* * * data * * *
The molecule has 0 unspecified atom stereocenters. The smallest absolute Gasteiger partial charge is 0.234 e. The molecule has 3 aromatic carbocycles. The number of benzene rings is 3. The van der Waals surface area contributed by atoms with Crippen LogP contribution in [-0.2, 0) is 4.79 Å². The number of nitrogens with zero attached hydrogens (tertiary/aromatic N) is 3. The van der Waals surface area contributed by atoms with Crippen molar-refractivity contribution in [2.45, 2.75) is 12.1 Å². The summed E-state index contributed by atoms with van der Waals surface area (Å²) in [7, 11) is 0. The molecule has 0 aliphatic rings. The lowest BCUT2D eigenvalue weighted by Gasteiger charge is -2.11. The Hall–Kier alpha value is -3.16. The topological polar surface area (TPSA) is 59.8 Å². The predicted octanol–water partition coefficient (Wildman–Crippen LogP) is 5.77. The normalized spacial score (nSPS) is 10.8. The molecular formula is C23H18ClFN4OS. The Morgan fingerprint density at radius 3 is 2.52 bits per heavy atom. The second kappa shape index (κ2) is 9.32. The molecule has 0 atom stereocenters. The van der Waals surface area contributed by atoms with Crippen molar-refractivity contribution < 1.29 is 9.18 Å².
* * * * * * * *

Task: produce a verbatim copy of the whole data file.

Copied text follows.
The molecule has 0 unspecified atom stereocenters. The smallest absolute Gasteiger partial charge is 0.234 e. The molecule has 3 aromatic carbocycles. The number of benzene rings is 3. The van der Waals surface area contributed by atoms with Crippen LogP contribution in [-0.2, 0) is 4.79 Å². The number of nitrogens with zero attached hydrogens (tertiary/aromatic N) is 3. The van der Waals surface area contributed by atoms with Crippen molar-refractivity contribution in [2.45, 2.75) is 12.1 Å². The summed E-state index contributed by atoms with van der Waals surface area (Å²) in [7, 11) is 0. The molecule has 0 aliphatic rings. The lowest BCUT2D eigenvalue weighted by Gasteiger charge is -2.11. The Hall–Kier alpha value is -3.16. The topological polar surface area (TPSA) is 59.8 Å². The predicted octanol–water partition coefficient (Wildman–Crippen LogP) is 5.77. The normalized spacial score (nSPS) is 10.8. The molecular formula is C23H18ClFN4OS. The Morgan fingerprint density at radius 3 is 2.52 bits per heavy atom. The second kappa shape index (κ2) is 9.32. The molecule has 0 atom stereocenters. The van der Waals surface area contributed by atoms with Crippen molar-refractivity contribution < 1.29 is 9.18 Å².